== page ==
Delaware corporate law has a new brand of loyalty claim: the opportunity-cost conflict. Such a conflict arises when a fiduciary operates under strong incentives to withdraw human and financial capital for redeployment into new investment opportunities. The concept has its roots in venture capital investing, where board members affiliated with venture capital funds may have incentives to shut down viable start-ups in order to focus on more promising companies.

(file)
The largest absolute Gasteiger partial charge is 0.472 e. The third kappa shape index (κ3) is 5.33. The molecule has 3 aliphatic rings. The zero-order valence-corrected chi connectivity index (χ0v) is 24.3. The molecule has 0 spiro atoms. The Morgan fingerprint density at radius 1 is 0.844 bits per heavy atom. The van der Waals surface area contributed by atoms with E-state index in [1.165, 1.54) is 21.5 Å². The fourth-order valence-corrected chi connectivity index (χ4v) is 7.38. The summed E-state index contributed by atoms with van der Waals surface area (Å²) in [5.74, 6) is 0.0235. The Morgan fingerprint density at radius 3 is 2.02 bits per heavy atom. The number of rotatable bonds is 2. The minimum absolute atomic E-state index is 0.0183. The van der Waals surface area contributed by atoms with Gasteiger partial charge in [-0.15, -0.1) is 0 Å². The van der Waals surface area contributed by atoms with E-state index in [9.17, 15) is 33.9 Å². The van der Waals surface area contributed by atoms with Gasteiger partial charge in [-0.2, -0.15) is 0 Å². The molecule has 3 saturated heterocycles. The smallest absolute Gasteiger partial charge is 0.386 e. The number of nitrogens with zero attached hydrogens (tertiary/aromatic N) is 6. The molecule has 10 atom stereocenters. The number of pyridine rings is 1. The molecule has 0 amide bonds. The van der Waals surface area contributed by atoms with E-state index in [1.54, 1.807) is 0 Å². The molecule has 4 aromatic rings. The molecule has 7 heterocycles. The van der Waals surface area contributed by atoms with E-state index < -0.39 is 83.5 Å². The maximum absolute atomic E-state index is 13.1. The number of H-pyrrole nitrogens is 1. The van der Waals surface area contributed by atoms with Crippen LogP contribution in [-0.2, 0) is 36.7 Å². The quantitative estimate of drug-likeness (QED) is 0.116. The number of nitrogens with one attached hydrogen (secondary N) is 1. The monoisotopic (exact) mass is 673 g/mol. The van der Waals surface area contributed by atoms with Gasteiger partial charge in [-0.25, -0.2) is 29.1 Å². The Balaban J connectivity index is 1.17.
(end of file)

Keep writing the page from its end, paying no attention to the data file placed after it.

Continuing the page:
Recognizing this type of conflict has conceptual value-it provides a coherent framework for assessing a fiduciary's incentives, and it may help explain frequently criticized features of corporate fiduciary law. But this article argues that courts should invoke the doctrine sparingly to avoid upsetting the law's current balance between policing managerial abuse and litigation abuse.

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